OpenWGA 7.10 - OpenWGA Concepts and Features

Publishing » Organizing website publishing

Connect web applications with hostnames

When you create web application on an OpenWGA server the initially it will only be available under its database key path.

However this normally is not how your web application gets called. In most situations you will want the users of your website to simple enter a web host name without any path and be redirected to one of your web applications. You may also want to publish different web applications on different host names.

There are three different ways to control this behaviour, to be outlined in the following chapters.

Determine a server wide default application

This is the most simple but also least configurable way. You can simply assign a default application to your server. With this done the OpenWGA server will automatically redirect requests to the root URL of OpenWGA to this application, no matter where the request came from.

How to enable this:

  • Go to OpenWGA Admin Client, Menu "Configuration", "Basic Settings"
  • Click "Edit"
  • On section "Other settings" click "show/hide more options" to show the selection box for further options
  • Find "Default Application" in this box and click it to add this option to the configuration
  • In the now appearing option field choose the application which should be your default application
  • Click button "save" to save the modified configuration

Use OpenWGA virtual host configurations

OpenWGA has its own virtual host configurations where the published web applications can be configured per host name. As they are denoted an "expert configuration" you need to check the checkbox "Export mode" to the top right in OpenWGA admin client to see them.

In expert mode virtual host configurations are available under Menu "Configuration" > "Virtual Hosts" in OpenWGA admin client. Here an example from this website:


As you can see there is a list of virtual host configurations where each one is assigned to a host name. This host name can be wildcarded with the star sign "*", so a single virtual host configuration may match a range of host names, for example "*" would match "", "" and all other subdomains.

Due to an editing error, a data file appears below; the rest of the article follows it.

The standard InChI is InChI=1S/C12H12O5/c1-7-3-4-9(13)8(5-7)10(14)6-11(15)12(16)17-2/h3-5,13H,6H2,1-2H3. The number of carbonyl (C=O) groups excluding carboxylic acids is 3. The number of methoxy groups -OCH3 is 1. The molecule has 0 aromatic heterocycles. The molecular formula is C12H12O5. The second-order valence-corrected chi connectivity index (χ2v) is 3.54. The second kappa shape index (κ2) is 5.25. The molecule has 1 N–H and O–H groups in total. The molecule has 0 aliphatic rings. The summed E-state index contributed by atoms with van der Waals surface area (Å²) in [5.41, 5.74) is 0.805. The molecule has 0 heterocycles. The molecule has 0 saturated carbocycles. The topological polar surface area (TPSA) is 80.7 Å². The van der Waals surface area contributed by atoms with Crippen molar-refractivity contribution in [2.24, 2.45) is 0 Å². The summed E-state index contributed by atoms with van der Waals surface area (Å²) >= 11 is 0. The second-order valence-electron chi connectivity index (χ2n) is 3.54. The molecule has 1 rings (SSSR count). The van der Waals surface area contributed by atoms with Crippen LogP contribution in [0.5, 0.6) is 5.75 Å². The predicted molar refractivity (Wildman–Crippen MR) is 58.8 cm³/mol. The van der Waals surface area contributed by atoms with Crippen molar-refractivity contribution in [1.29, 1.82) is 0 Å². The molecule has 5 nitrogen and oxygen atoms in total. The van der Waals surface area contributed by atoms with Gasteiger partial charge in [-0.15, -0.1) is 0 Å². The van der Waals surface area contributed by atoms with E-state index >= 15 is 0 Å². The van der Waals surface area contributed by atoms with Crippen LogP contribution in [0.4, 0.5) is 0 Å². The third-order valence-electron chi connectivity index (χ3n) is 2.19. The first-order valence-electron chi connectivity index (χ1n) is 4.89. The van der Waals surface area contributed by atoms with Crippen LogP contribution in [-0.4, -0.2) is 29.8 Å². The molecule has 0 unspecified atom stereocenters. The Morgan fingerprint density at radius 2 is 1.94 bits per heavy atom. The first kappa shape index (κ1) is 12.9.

When a request comes in OpenWGA goes through this list and looks for a matching host configuration. If one is found then its rules are applied to the request. All later configurations on the list then do not effect the request.

If no virtual host configuration matches the request it is just processed without any rules.

These are the settings on a virtual host configuration:


The following settings can be done:

  • The enabled field can be used to enable/disable a host configuration with one click
  • The host name is the primary host name of this configuration. It is matched against the server name in URLs of incoming requests. You can use the wildcard character "*" at arbitrary places which will match any string
  • The same can be said for host aliases which give you the opportunity to specify multiple host namees per virtual host configuration
  • The setting Allowed Databases knows the options "All", "None" and "Specified Databases". On the latter setting the databases that are allowed can be specified under Database allowed for this host. Allowed databases are all the web applications that will be reachable under the given host names. If someone tries to reach a web application under a host where it is not allowed OpenWGA will return a HTTP error 404 "Not Found", so it looks like those applications do not exist on this host.